photo credit: pixabay
Oh, snow owls, your beautiful sound
from the heavens lets light
through the clouds in the sunset.
Snow owls, when you rise at the dawn of winter,
your wings shimmer from the frosty bits
and you fly like a dove.
You are as majestic as an eagle,
soaring in the salty breeze.
Your eyes are like diamonds floating in the angry sea,
a tsunami of delighted sadness
trapped in a cage of anger.
Your feathers are like snow
falling from the dusk of twilight.
stay in the heavens of midnight.
by Eva, 3rd grade
My best Christmas was two years ago because somebody my dad knew from work invited us to his apartment to celebrate. When my dad and I got to the apartment, we marveled that it was so pretty. All the decorations were nice because the guy my dad knew from work put a lot of effort into them. Decorations were all over the apartment. There were candles, presents, lights, and lots of food. My dad and I sat on the sofa. We met some people at the party who we didn’t know, friends and relatives of our host. All of us ate chicken sandwiches and drank sodas. I couldn’t help staring at the tree and how it was decorated with lights, ornaments, a star on top, and especially, presents underneath.
When it was time to open the presents, everybody did, except me and my dad because our host didn’t get us any, and his guests didn’t know us. So you might think that I was sad. But here’s the best part of all: a lady at the party gave me a present. She went to her room and came back and gave me a present! I opened the present, and it was a shirt, and it fit, and I thanked her because she gave me a present. I didn’t know her, but she was nice to me. To tell the truth, I prefer a Wii or Xbox game for a gift rather than a shirt. My dad didn’t care about himself. He was happy that I got a present. My dad felt as good as I did.
When it was at 12 o’clock, it was time for my dad and me to go. When we got back home, my dad and I went to sleep. The next day I wore the shirt.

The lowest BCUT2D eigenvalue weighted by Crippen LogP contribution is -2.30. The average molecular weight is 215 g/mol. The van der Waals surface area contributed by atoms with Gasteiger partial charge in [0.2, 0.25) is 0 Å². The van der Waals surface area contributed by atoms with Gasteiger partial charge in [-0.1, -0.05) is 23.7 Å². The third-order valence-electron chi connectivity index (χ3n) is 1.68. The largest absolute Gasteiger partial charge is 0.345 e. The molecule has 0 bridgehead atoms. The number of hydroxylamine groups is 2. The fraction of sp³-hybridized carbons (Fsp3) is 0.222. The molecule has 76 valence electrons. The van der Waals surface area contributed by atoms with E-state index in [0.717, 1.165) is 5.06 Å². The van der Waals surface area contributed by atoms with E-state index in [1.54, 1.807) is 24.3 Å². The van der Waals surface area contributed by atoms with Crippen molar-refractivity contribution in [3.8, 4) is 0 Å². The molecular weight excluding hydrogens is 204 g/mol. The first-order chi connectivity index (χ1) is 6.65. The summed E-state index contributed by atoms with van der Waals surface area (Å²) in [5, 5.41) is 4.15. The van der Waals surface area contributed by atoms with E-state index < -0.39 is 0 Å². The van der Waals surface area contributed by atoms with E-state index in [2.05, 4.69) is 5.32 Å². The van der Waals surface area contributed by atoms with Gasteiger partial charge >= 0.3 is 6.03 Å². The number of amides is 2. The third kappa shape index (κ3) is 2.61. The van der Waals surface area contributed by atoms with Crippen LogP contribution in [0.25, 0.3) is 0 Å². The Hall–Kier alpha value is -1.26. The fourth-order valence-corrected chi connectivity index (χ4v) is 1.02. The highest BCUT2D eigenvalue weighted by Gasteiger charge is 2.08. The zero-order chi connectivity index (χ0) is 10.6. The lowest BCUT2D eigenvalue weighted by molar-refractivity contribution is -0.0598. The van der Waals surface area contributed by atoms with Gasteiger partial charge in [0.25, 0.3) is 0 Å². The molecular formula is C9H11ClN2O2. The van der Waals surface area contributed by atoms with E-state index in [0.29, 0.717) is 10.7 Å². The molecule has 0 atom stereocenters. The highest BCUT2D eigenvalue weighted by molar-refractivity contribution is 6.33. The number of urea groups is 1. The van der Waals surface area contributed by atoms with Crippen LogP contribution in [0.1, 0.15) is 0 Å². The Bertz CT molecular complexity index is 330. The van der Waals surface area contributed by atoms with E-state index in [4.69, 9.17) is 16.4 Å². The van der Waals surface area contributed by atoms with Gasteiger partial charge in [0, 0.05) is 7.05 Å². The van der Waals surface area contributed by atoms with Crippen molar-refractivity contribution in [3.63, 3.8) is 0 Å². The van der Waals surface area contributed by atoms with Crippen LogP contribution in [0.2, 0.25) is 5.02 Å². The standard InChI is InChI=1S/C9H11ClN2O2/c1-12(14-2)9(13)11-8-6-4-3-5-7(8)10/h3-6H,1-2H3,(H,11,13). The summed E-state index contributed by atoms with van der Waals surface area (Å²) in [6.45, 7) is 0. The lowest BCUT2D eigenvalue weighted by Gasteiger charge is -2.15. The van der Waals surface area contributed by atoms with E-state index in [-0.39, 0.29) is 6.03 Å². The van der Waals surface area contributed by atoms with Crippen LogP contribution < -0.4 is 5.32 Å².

By Onasis Rodriguez, 8th Grade
This essay was written by a WITS student a number of years ago but remains a favorite. We thought we’d re-share it with you today.
Light the glittering candles
Chant the ancient prayers
Spin the colorful dreidels
Eat the crunchy latkes
Sing a holiday song
Remember a Jewish miracle
Tear open a hundred gifts!
Is your teen looking for something to do over winter break? They could be writing original work and submitting to these amazing publishing opportunities.
ONE TEEN STORY
ONE TEEN STORY is an award-winning quarterly literary magazine that features the work of today’s best teen writers (ages 13 to 19). One Teen Story is looking for stories about the teen experience, especially dealing with issues of identity, friendship, family, and coming-of-age. They publish 4 stories a year, with subscribers receiving one great short story at a time in print or on their digital devices. Submissions are free and open from now until May. Read more here.
The Claremont Review publishes the best poetry, short stories, short plays, visual art, and photography by young adults (ages 13 to 19) from anywhere in the English speaking world. They publish work in many styles that range from traditional to modern, preferring pieces that explore real characters and reveal authentic emotion. Submissions are free and open from now until April 30th.
The Claremont Review also hosts an Annual Art and Writing Contest for contestants aged 13-19, with prizes of up to $1,000 CAD. Submissions open in January and should be postmarked by March 15th. Read more here.
2017 Foster-Harris Prizes for Young Writers
The University of Oklahoma’s Gaylord College of Journalism and Mass Communication, in recognition of the Professional Writing Program’s 65th anniversary in the college, invites submissions for the 2017 Foster-Harris Prizes for Young Writers. Two $500 awards will be given, one for a short story of up to 1000 words by a high school student and another for a short story of up to 2000 words by an undergraduate student. There is no entry fee.